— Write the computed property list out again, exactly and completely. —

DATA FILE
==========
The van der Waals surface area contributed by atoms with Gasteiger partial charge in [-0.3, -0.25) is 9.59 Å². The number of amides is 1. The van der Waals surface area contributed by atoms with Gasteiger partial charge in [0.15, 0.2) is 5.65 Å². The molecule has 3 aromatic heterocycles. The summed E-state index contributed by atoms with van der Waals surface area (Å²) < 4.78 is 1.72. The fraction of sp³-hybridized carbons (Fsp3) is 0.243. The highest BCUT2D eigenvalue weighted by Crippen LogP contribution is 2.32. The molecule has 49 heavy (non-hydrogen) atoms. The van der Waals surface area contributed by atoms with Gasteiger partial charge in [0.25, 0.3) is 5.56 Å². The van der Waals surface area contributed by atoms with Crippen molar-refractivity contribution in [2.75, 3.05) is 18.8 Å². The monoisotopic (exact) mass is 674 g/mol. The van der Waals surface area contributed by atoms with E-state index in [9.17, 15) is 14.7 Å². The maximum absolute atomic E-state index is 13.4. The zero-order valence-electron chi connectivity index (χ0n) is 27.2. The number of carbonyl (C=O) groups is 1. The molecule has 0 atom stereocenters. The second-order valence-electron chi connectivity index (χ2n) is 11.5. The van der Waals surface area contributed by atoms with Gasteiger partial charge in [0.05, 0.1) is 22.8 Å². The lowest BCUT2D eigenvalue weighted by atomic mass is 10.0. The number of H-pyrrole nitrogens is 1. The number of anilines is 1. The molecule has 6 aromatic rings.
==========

The van der Waals surface area contributed by atoms with Gasteiger partial charge in [-0.3, -0.25) is 9.59 Å². The number of amides is 1. The van der Waals surface area contributed by atoms with Gasteiger partial charge in [0.15, 0.2) is 5.65 Å². The molecule has 3 aromatic heterocycles. The summed E-state index contributed by atoms with van der Waals surface area (Å²) < 4.78 is 1.72. The fraction of sp³-hybridized carbons (Fsp3) is 0.243. The highest BCUT2D eigenvalue weighted by Crippen LogP contribution is 2.32. The molecule has 49 heavy (non-hydrogen) atoms. The van der Waals surface area contributed by atoms with Gasteiger partial charge in [0.25, 0.3) is 5.56 Å². The van der Waals surface area contributed by atoms with Crippen molar-refractivity contribution in [2.75, 3.05) is 18.8 Å². The monoisotopic (exact) mass is 674 g/mol. The van der Waals surface area contributed by atoms with E-state index in [9.17, 15) is 14.7 Å². The maximum absolute atomic E-state index is 13.4. The zero-order valence-electron chi connectivity index (χ0n) is 27.2. The number of carbonyl (C=O) groups is 1. The molecule has 0 atom stereocenters. The second-order valence-electron chi connectivity index (χ2n) is 11.5. The van der Waals surface area contributed by atoms with Gasteiger partial charge in [0.05, 0.1) is 22.8 Å². The lowest BCUT2D eigenvalue weighted by atomic mass is 10.0. The number of H-pyrrole nitrogens is 1. The number of anilines is 1. The molecule has 6 aromatic rings.